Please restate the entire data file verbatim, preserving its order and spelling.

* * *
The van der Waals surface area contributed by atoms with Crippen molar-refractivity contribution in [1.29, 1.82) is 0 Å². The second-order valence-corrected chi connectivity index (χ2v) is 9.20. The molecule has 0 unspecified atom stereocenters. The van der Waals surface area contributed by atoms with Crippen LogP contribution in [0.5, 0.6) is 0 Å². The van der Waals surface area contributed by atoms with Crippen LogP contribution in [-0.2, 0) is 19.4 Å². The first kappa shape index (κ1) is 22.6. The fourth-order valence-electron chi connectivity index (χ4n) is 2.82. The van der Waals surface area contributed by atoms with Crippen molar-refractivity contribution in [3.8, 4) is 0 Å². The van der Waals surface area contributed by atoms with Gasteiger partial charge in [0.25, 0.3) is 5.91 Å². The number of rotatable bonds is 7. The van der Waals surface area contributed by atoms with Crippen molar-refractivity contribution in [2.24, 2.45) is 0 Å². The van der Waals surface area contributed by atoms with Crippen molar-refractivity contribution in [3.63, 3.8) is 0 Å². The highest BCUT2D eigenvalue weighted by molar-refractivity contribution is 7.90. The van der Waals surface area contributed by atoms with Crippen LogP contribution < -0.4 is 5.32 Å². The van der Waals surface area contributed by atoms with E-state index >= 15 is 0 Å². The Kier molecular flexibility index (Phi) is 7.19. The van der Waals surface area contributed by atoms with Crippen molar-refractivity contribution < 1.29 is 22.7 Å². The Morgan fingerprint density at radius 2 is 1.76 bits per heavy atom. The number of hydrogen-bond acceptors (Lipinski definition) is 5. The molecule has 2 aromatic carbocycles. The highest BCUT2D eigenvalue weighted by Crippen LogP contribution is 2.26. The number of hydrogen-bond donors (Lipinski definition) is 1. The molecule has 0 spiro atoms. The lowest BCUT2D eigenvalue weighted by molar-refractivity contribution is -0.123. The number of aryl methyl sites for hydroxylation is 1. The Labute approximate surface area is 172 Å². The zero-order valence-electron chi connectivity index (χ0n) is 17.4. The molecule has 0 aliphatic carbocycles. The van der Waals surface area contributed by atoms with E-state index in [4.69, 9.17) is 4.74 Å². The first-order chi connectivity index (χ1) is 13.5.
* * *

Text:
The van der Waals surface area contributed by atoms with Crippen molar-refractivity contribution in [1.29, 1.82) is 0 Å². The second-order valence-corrected chi connectivity index (χ2v) is 9.20. The molecule has 0 unspecified atom stereocenters. The van der Waals surface area contributed by atoms with Crippen LogP contribution in [0.5, 0.6) is 0 Å². The van der Waals surface area contributed by atoms with Crippen LogP contribution in [-0.2, 0) is 19.4 Å². The first kappa shape index (κ1) is 22.6. The fourth-order valence-electron chi connectivity index (χ4n) is 2.82. The van der Waals surface area contributed by atoms with Crippen molar-refractivity contribution in [3.8, 4) is 0 Å². The van der Waals surface area contributed by atoms with Gasteiger partial charge in [0.25, 0.3) is 5.91 Å². The number of rotatable bonds is 7. The van der Waals surface area contributed by atoms with Crippen molar-refractivity contribution in [2.24, 2.45) is 0 Å². The van der Waals surface area contributed by atoms with Crippen molar-refractivity contribution in [3.63, 3.8) is 0 Å². The highest BCUT2D eigenvalue weighted by molar-refractivity contribution is 7.90. The van der Waals surface area contributed by atoms with Crippen LogP contribution < -0.4 is 5.32 Å². The van der Waals surface area contributed by atoms with E-state index >= 15 is 0 Å². The Kier molecular flexibility index (Phi) is 7.19. The van der Waals surface area contributed by atoms with Crippen molar-refractivity contribution < 1.29 is 22.7 Å². The Morgan fingerprint density at radius 2 is 1.76 bits per heavy atom. The number of hydrogen-bond acceptors (Lipinski definition) is 5. The molecule has 2 aromatic carbocycles. The highest BCUT2D eigenvalue weighted by Crippen LogP contribution is 2.26. The number of hydrogen-bond donors (Lipinski definition) is 1. The molecule has 0 spiro atoms. The lowest BCUT2D eigenvalue weighted by molar-refractivity contribution is -0.123. The number of aryl methyl sites for hydroxylation is 1. The Labute approximate surface area is 172 Å². The zero-order valence-electron chi connectivity index (χ0n) is 17.4. The molecule has 0 aliphatic carbocycles. The van der Waals surface area contributed by atoms with E-state index in [4.69, 9.17) is 4.74 Å². The first-order chi connectivity index (χ1) is 13.5.